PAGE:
The investigator studies several fundamental theoretical problems of superconductivity. Through analysis of the time-dependent Ginzburg-Landau model, he examines: 1. Critical currents, and bounds on them, associated with the loss of stability of the normal and superconducting states in two and three dimensions. 2. Phase transitions between these states in various circumstances. 3. Critical currents under magnetic field effects near the normal state. 4. Highly nonlinear effects of induced magnetic fields.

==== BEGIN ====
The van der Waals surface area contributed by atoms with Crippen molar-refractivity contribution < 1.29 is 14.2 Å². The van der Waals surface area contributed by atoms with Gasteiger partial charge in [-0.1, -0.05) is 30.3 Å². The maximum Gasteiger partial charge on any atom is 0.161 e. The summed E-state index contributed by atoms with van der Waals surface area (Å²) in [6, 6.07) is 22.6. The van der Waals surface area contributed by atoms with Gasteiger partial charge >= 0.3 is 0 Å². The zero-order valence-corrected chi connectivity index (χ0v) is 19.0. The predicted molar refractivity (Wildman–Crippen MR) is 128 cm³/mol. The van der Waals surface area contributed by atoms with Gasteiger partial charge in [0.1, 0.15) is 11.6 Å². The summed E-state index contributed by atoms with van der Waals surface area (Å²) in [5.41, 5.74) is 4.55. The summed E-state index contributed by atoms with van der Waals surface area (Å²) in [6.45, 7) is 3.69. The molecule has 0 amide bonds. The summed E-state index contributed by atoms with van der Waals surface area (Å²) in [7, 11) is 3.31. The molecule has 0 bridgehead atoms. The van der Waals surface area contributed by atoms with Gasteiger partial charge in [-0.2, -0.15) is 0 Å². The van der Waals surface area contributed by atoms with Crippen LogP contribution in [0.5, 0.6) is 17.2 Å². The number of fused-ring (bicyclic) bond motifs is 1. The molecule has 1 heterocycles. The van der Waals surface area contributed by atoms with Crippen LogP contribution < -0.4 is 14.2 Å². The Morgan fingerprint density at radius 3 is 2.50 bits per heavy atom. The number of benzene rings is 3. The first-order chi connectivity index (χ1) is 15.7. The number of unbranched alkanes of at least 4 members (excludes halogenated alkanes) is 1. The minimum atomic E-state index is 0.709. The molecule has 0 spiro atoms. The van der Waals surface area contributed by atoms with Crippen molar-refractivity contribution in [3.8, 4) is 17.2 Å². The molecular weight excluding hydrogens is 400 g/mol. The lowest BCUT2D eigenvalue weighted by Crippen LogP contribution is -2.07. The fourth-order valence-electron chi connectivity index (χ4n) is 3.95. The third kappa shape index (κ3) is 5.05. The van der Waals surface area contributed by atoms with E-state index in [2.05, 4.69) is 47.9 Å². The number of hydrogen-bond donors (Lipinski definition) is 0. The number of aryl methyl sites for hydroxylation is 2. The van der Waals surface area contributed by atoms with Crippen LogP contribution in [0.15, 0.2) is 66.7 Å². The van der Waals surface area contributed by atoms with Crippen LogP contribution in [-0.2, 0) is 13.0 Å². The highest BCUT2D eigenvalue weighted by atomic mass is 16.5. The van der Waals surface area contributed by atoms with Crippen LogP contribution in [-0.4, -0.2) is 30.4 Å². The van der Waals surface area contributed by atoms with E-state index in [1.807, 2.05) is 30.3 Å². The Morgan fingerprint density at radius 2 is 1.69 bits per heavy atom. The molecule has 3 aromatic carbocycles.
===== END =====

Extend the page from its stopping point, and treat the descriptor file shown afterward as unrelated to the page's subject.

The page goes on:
Superconductors are metals that at a sufficiently low temperature exhibit two important properties: 1. They lose entirely their electrical resistivity. 2. The magnetic field is excluded from the superconducting area. Superconductors have great technological potential for applications ranging from magnetic sensors, through generators of large magnetic fields, to high power transmitters. The investigator studies the behavior of superconducting materials near the critical current, the maximum current density which can flow through a superconducting wire with (practically) zero resistance. He focuses on the transition between the normal and superconducting states, how stable these states are, and effects of induced magnetic fields on the critical current. Of particular interest is the disparity between experimental measures of the critical current and theoretical predictions of the critical current in the absence of magnetic fields. Determining the maximal current a superconductor can carry before reverting to the normal state where material resistivity causes energy losses is an important consideration in superconductor technologies. The project sheds light on both the nucleation of superconductivity for decreasing currents, and on the loss of superconducting properties when the electric current increases.